Rules are clear: park your opinions or leave Aunty - The Centre for Independent Studies
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Rules are clear: park your opinions or leave Aunty

There is a serious problem at our public broadcaster. As the fracas over Laura Tingle’s rant shows, journalistic polemics represent a flagrant breach of impartiality; and Auntie has become too big, too institutionally left-wing and too arrogant to deal with wayward journalists.
For nearly a decade, I presented a program at the ABC called Between the Lines. It was a show primarily about politics, international relations and modern history, and I tried to distinguish it from other Radio National programs by either inviting — and testing — conservative, classical liberal or centre-right guests or challenging what passed as the ABC conventional wisdom on any given subject.
It was the only Radio National program last year, for instance, to host genuine debates about the Voice to Parliament. Other ABC shows gave airtime predominantly to Yes advocates and hardly subjected them to much scrutiny.  Never mind it is not the ABC’s job to follow or adopt a particular opinion; it should fairly reflect a wide range of views according to their weight in the national discourse.
In any case, I sincerely enjoyed hosting BTL every week, and I was very grateful to all the producers and sound engineers with whom I worked. Sure, I occasionally caused some consternation whenever I’d interview sceptics of the energy transition, the Russian-Trump collusion narrative and the post-modernist campaign to decolonise the curriculum at schools and universities.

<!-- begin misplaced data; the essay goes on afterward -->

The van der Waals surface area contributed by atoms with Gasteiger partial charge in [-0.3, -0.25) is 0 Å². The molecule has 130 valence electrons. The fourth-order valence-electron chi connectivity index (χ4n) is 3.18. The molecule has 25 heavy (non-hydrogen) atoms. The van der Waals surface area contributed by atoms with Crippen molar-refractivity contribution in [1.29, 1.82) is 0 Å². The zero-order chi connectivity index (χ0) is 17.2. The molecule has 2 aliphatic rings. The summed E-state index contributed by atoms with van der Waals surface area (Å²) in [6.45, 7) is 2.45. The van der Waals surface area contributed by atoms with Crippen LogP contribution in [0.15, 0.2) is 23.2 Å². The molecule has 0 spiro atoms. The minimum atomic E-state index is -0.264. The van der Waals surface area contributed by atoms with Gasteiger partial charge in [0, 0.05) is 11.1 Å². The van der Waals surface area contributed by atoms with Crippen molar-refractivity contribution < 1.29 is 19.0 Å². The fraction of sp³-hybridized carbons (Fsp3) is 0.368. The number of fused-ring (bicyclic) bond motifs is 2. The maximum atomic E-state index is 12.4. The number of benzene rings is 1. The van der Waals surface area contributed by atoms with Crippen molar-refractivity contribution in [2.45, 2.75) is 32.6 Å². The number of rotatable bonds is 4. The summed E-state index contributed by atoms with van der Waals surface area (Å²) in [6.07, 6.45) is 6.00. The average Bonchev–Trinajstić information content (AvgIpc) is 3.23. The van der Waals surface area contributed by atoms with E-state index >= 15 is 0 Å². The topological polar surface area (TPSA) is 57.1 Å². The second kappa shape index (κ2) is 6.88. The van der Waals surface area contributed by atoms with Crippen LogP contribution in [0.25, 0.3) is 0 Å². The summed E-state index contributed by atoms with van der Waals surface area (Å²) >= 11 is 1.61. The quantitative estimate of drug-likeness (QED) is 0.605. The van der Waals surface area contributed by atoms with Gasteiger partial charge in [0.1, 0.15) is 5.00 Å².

Still, I was proud of my association with the ABC — and for good reason. There have been long periods in its 90-year history when Auntie was a genuine national broadcaster, and viewers and listeners, albeit in declining numbers, still feel strong affection for it because they remember those times.
The ABC has long enjoyed a special place at the heart of our national conversation. This means that there is an implicit deal between the public broadcaster and the Australian people: it exists by means of a generous taxpayer-funded subsidy, and it is expected to reflect liberal values of fair-mindedness, tolerance and, crucially, impartiality.
Sadly, it is increasingly clear that the ABC fails to keep its side of the bargain, and this negligence is upsetting and isolating many Australians. Rather than representing the nation as a whole, it has become a vital resource for a left–liberal elite, who, despite what they think, only represent a very small minority.
ABC journalists used to deny this charge outright. Many used to say: “I leave my personal politics at home when I go to work,” or “You have no idea what my political views are.”
However, as the Tingle scandal demonstrates, even ABC people have been forced to acknowledge the weight of evidence, notwithstanding a few shining journalists who strive to be impartial. The organisation has swallowed every progressive orthodoxy – from detention centres and decarbonisation to multiculturalism and the Middle East — while viewing with naked contempt the concerns of ordinary Australians.
Anyone who proclaims ABC impartiality and who then hires David Marr to replace Phillip Adams as presenter of “Late Night Live” has a curious idea of impartiality. Like his predecessor, Marr decries everything John Howard and Tony Abbott stood for and opposed it all bitterly and viscerally. He was, and remains, a polished polemicist; he never has been, and never could be, impartial.
Such journalists are often accused of living in a bubble. It’s a fair point. Even after the Voice referendum landslide defeat by 61-39, they seem unaware that millions of Australians do not share their views.